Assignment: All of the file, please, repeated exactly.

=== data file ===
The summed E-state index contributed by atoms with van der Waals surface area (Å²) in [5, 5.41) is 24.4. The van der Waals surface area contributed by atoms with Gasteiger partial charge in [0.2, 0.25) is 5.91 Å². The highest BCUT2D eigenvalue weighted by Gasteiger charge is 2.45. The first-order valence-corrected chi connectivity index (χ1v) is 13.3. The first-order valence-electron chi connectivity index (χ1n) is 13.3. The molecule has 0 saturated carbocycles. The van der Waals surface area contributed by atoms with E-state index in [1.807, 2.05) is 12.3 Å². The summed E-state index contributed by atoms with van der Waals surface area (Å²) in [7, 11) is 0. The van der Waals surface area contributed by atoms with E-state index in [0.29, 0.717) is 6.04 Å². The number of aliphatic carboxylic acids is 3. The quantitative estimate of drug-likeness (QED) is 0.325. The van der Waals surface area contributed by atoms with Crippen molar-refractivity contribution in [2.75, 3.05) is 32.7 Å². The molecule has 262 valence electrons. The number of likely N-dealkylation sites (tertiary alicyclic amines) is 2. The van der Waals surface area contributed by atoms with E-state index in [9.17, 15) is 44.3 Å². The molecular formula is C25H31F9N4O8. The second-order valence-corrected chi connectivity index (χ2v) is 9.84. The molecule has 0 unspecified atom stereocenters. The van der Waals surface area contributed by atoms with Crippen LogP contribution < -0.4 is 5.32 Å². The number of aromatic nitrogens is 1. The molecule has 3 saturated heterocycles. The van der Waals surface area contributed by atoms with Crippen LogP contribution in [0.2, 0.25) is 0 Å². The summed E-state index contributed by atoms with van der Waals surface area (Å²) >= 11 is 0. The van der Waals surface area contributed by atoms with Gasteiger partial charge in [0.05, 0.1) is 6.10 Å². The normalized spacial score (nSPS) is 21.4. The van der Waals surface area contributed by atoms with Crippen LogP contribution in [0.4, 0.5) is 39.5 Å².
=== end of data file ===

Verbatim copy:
The summed E-state index contributed by atoms with van der Waals surface area (Å²) in [5, 5.41) is 24.4. The van der Waals surface area contributed by atoms with Gasteiger partial charge in [0.2, 0.25) is 5.91 Å². The highest BCUT2D eigenvalue weighted by Gasteiger charge is 2.45. The first-order valence-corrected chi connectivity index (χ1v) is 13.3. The first-order valence-electron chi connectivity index (χ1n) is 13.3. The molecule has 0 saturated carbocycles. The van der Waals surface area contributed by atoms with E-state index in [1.807, 2.05) is 12.3 Å². The summed E-state index contributed by atoms with van der Waals surface area (Å²) in [7, 11) is 0. The van der Waals surface area contributed by atoms with E-state index in [0.29, 0.717) is 6.04 Å². The number of aliphatic carboxylic acids is 3. The quantitative estimate of drug-likeness (QED) is 0.325. The van der Waals surface area contributed by atoms with Crippen molar-refractivity contribution in [2.75, 3.05) is 32.7 Å². The molecule has 262 valence electrons. The number of likely N-dealkylation sites (tertiary alicyclic amines) is 2. The van der Waals surface area contributed by atoms with E-state index in [9.17, 15) is 44.3 Å². The molecular formula is C25H31F9N4O8. The second-order valence-corrected chi connectivity index (χ2v) is 9.84. The molecule has 0 unspecified atom stereocenters. The van der Waals surface area contributed by atoms with Crippen LogP contribution < -0.4 is 5.32 Å². The number of aromatic nitrogens is 1. The molecule has 3 saturated heterocycles. The van der Waals surface area contributed by atoms with Crippen LogP contribution in [0.2, 0.25) is 0 Å². The summed E-state index contributed by atoms with van der Waals surface area (Å²) >= 11 is 0. The van der Waals surface area contributed by atoms with Gasteiger partial charge in [0.05, 0.1) is 6.10 Å². The normalized spacial score (nSPS) is 21.4. The van der Waals surface area contributed by atoms with Crippen LogP contribution in [0.4, 0.5) is 39.5 Å².